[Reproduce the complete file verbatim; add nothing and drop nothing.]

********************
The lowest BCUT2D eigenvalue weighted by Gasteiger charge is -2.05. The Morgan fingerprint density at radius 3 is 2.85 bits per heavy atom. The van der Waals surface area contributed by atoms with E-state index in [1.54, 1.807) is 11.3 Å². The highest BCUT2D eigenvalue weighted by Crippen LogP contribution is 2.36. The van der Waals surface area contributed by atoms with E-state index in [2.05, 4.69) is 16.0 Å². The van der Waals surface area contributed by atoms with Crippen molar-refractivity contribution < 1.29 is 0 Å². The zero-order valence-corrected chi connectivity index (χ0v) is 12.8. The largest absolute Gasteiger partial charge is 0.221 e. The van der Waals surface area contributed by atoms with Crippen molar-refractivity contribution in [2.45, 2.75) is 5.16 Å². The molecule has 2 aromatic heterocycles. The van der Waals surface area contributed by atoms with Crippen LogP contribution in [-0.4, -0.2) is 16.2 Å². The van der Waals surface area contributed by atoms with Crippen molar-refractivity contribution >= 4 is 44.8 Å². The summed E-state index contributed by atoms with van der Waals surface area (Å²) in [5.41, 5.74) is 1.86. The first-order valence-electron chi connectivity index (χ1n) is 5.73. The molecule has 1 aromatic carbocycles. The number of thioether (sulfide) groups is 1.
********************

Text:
The lowest BCUT2D eigenvalue weighted by Gasteiger charge is -2.05. The Morgan fingerprint density at radius 3 is 2.85 bits per heavy atom. The van der Waals surface area contributed by atoms with E-state index in [1.54, 1.807) is 11.3 Å². The highest BCUT2D eigenvalue weighted by Crippen LogP contribution is 2.36. The van der Waals surface area contributed by atoms with E-state index in [2.05, 4.69) is 16.0 Å². The van der Waals surface area contributed by atoms with Crippen molar-refractivity contribution < 1.29 is 0 Å². The zero-order valence-corrected chi connectivity index (χ0v) is 12.8. The largest absolute Gasteiger partial charge is 0.221 e. The van der Waals surface area contributed by atoms with Crippen molar-refractivity contribution in [2.45, 2.75) is 5.16 Å². The molecule has 2 aromatic heterocycles. The van der Waals surface area contributed by atoms with Crippen LogP contribution in [-0.4, -0.2) is 16.2 Å². The van der Waals surface area contributed by atoms with Crippen molar-refractivity contribution >= 4 is 44.8 Å². The summed E-state index contributed by atoms with van der Waals surface area (Å²) in [5.41, 5.74) is 1.86. The first-order valence-electron chi connectivity index (χ1n) is 5.73. The molecule has 1 aromatic carbocycles. The number of thioether (sulfide) groups is 1.